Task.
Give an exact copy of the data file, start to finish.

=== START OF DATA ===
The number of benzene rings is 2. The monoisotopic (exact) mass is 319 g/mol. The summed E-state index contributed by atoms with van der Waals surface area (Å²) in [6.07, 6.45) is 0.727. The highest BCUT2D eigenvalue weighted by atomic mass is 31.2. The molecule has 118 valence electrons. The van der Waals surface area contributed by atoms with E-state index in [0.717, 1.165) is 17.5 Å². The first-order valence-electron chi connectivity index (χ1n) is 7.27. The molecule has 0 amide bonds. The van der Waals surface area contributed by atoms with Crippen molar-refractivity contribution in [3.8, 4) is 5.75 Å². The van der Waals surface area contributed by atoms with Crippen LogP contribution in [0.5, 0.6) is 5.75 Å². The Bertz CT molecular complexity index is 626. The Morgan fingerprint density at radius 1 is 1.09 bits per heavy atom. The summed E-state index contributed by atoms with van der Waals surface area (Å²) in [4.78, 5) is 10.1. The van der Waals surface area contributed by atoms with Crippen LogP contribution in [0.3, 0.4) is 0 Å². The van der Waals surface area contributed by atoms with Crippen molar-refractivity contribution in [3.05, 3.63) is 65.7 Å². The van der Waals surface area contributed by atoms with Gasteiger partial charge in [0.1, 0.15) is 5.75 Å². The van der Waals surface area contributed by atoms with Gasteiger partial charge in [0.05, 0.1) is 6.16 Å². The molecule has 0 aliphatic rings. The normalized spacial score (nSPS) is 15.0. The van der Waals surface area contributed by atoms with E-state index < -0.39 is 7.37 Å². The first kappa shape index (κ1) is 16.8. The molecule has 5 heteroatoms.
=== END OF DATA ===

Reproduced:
The number of benzene rings is 2. The monoisotopic (exact) mass is 319 g/mol. The summed E-state index contributed by atoms with van der Waals surface area (Å²) in [6.07, 6.45) is 0.727. The highest BCUT2D eigenvalue weighted by atomic mass is 31.2. The molecule has 118 valence electrons. The van der Waals surface area contributed by atoms with E-state index in [0.717, 1.165) is 17.5 Å². The first-order valence-electron chi connectivity index (χ1n) is 7.27. The molecule has 0 amide bonds. The van der Waals surface area contributed by atoms with Crippen molar-refractivity contribution in [3.8, 4) is 5.75 Å². The van der Waals surface area contributed by atoms with Crippen LogP contribution in [0.5, 0.6) is 5.75 Å². The Bertz CT molecular complexity index is 626. The Morgan fingerprint density at radius 1 is 1.09 bits per heavy atom. The summed E-state index contributed by atoms with van der Waals surface area (Å²) in [4.78, 5) is 10.1. The van der Waals surface area contributed by atoms with Crippen LogP contribution in [0.3, 0.4) is 0 Å². The van der Waals surface area contributed by atoms with Crippen molar-refractivity contribution in [3.05, 3.63) is 65.7 Å². The van der Waals surface area contributed by atoms with Gasteiger partial charge in [0.1, 0.15) is 5.75 Å². The van der Waals surface area contributed by atoms with Gasteiger partial charge in [0.05, 0.1) is 6.16 Å². The molecule has 0 aliphatic rings. The normalized spacial score (nSPS) is 15.0. The van der Waals surface area contributed by atoms with E-state index < -0.39 is 7.37 Å². The first kappa shape index (κ1) is 16.8. The molecule has 5 heteroatoms.